The third book, My Body Is Private, was a more recent addition, and one that she could read and comprehend by herself now, although we did read it through together. And yes, there were many questions now too, with better insight, thanks to her age and peer group. She had been never left with anyone else until she was 3. After that, I did keep telling her about how parts of her body are private, ‘stranger danger’, and how she needed to keep me informed all the time as to her whereabouts. More about that with our last book.

Come and Tell Me: Be sensible – and safe

Pic – Amazon

Written by: Helen Hollick

Illustrated by: Lynda Knott

Ages: 4+ (read aloud)

This is a read-aloud story to help prevent child sexual abuse. All parents can identify with this book, whether abuse is a possibility or not.

When Jenny plays with her friends in the park near her house, her mother can usually keep an eye on her from their window. One day, she was not to be seen anywhere, and her mother became frantic looking for her. Jenny had actually just gone to her friend Darren’s house with him for an ice-cream, and got scolded by her mother on returning.

Jenny was upset and began to cry. Why was Mum so angry?

Back indoors, Mrs McCann gave Jenny a big hug.

“I’m not really angry,” she said, “but sometimes worrying makes you say and feel things you don’t mean.”

“I was only at Darren’s house,” sniffed Jenny.

“But I didn’t know that, did I?” Mum answered.

Then Jenny and her mother had a long chat about strangers, and how they can sometimes, not always, be bad, and how it is not easy to tell the good from the bad. How sometimes we need to take help from strangers. But, how it is important that she must not go anywhere with anyone, or get into someone’s car or house without first asking her parents, or her teacher, or a trusted adult who is looking after her.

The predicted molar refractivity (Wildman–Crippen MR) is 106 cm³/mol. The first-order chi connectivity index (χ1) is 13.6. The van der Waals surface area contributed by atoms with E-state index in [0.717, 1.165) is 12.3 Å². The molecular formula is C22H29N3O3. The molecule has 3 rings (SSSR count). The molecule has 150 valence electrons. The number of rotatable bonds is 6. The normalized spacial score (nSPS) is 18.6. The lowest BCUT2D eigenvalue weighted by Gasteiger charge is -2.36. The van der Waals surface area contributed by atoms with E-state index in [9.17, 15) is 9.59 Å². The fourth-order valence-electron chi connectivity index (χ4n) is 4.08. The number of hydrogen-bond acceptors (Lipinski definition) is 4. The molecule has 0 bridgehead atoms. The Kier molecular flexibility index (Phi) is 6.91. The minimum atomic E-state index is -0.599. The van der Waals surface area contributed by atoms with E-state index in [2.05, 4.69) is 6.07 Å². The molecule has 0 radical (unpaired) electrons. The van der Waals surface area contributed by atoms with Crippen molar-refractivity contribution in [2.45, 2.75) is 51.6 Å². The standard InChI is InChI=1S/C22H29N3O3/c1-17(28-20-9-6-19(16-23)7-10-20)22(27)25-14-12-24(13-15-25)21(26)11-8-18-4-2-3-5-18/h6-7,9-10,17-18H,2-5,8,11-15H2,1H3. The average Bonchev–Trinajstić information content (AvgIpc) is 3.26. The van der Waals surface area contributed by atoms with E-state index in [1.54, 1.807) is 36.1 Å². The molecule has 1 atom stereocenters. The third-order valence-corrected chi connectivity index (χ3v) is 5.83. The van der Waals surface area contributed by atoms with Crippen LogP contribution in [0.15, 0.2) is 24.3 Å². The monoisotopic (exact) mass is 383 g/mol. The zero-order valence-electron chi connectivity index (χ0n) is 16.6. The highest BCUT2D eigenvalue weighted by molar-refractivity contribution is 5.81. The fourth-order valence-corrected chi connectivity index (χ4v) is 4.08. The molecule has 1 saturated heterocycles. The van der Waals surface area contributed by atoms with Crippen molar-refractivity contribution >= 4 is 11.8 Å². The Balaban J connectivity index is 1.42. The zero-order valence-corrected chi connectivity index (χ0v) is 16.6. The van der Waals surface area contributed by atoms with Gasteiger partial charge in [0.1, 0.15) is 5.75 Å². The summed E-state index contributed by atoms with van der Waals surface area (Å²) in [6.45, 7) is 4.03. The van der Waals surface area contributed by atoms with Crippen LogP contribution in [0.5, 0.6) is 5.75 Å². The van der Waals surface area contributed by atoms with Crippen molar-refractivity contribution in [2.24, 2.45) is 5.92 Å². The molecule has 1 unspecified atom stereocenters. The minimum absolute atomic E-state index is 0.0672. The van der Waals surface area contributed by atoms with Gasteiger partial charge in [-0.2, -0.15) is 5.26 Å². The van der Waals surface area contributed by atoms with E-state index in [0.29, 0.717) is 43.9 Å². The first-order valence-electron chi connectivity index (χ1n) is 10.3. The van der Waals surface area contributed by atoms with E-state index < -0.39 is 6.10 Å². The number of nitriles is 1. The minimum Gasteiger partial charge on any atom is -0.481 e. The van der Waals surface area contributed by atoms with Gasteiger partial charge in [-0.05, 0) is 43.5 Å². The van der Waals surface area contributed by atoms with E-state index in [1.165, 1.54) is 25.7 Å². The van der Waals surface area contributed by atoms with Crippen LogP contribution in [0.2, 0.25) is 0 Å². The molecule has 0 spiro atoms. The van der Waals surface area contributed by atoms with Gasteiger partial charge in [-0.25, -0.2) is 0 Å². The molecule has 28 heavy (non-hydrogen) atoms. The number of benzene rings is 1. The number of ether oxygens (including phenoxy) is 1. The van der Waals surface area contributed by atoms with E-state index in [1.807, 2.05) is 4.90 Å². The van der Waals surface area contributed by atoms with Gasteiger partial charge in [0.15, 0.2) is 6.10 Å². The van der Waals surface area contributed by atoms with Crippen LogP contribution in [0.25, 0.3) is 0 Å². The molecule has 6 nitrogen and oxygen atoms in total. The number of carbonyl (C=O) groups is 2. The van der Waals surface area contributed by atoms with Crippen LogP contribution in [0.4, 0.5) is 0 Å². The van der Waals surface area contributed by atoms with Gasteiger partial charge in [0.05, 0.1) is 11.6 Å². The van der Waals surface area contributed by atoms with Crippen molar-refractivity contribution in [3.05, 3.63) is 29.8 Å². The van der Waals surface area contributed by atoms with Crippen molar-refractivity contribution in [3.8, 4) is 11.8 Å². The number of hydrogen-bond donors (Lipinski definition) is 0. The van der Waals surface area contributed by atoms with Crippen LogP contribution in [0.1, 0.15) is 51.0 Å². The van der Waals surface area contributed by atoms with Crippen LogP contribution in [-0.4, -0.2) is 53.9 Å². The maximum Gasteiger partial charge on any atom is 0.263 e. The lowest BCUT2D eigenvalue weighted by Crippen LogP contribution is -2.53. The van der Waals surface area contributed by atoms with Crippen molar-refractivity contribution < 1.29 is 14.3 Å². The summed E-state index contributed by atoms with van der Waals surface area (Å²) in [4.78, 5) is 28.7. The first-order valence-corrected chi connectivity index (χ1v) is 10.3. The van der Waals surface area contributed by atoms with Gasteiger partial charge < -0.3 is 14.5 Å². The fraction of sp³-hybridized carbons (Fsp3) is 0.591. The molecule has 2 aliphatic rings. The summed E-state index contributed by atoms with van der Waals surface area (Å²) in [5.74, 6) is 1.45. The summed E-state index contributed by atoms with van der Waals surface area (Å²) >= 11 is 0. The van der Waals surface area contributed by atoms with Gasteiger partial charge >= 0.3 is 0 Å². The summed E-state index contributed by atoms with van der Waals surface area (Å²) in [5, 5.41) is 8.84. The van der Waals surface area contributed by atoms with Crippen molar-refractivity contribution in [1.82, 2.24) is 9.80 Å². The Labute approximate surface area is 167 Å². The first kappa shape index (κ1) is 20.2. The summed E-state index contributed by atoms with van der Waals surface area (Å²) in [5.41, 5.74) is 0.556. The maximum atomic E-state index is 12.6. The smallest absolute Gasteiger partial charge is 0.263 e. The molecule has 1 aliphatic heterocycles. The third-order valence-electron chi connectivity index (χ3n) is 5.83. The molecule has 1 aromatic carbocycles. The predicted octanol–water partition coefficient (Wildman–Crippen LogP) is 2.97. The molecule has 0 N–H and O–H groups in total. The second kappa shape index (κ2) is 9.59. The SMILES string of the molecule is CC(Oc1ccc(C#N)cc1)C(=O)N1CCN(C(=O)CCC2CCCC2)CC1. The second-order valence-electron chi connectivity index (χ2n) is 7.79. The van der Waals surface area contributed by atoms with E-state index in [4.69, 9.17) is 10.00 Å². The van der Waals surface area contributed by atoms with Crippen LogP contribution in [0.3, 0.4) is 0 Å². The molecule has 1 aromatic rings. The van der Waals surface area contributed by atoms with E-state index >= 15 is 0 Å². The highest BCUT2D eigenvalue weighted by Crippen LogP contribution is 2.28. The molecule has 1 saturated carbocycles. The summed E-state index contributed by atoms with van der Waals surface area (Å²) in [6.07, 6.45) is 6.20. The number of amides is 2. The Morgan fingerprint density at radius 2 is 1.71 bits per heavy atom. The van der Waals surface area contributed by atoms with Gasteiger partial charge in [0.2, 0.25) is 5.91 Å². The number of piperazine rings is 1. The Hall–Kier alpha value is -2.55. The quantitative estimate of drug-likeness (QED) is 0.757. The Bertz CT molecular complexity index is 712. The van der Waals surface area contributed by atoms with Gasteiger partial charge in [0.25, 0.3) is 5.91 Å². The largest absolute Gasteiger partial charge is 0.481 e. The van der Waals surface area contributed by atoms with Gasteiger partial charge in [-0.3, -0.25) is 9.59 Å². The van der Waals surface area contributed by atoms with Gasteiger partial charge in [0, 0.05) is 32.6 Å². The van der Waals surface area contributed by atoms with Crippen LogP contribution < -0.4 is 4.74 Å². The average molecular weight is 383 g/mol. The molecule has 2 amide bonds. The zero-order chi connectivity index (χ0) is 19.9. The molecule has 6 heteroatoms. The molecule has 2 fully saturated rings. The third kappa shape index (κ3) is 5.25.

Also that a person who does not mean her any harm will usually not object to her informing her parents, or will not ask her to keep anything that they say or do a secret.

“The best and the most important thing to do,” Mum added “is to always come and tell me where you want to go. As long as you tell one of us, we will know where you are and that you are safe.”

The book gives relevant points for discussion with a child, and cautions, that when children do come and tell, “It is your part of the bargain, as an adult, to listen when they do come and tell.”

Here are some more books, printed material and other resources for parents to use to keep their child safe from the big bad wolf.

There are also books like this one recently reviewed at Saffrontree, which is an award-winning YA book dealing with abuse at home , or this book by Anita Naik for teens – ‘Little Book Self-Esteem’, a wonderful book that can be introduced when the child is older.

Adapted by the author from a piece written earlier for SaffronTree. Read the original piece here.

Sandhya Renukamba is a doctor-turned-writer, mother to a tween, a history enthusiast, a lover of Hindustani classical music, a bibliophile who would like more people on this planet to read, and a compulsive buyer of books. Her home is drowning in books, and she is sure to be able to pull out at least one on any given topic. She shares the books she and her daughter read at, and... more


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Sandhya Renukamba is a doctor-turned-writer, mother to a tween, a history enthusiast, a lover of Hindustani classical music, a bibliophile who would like more people on this planet to read, and a compulsive buyer of books. Her home is drowning in books, and she is sure to be able to pull out at least one on any given topic. She shares the books she and her daughter read at, and... more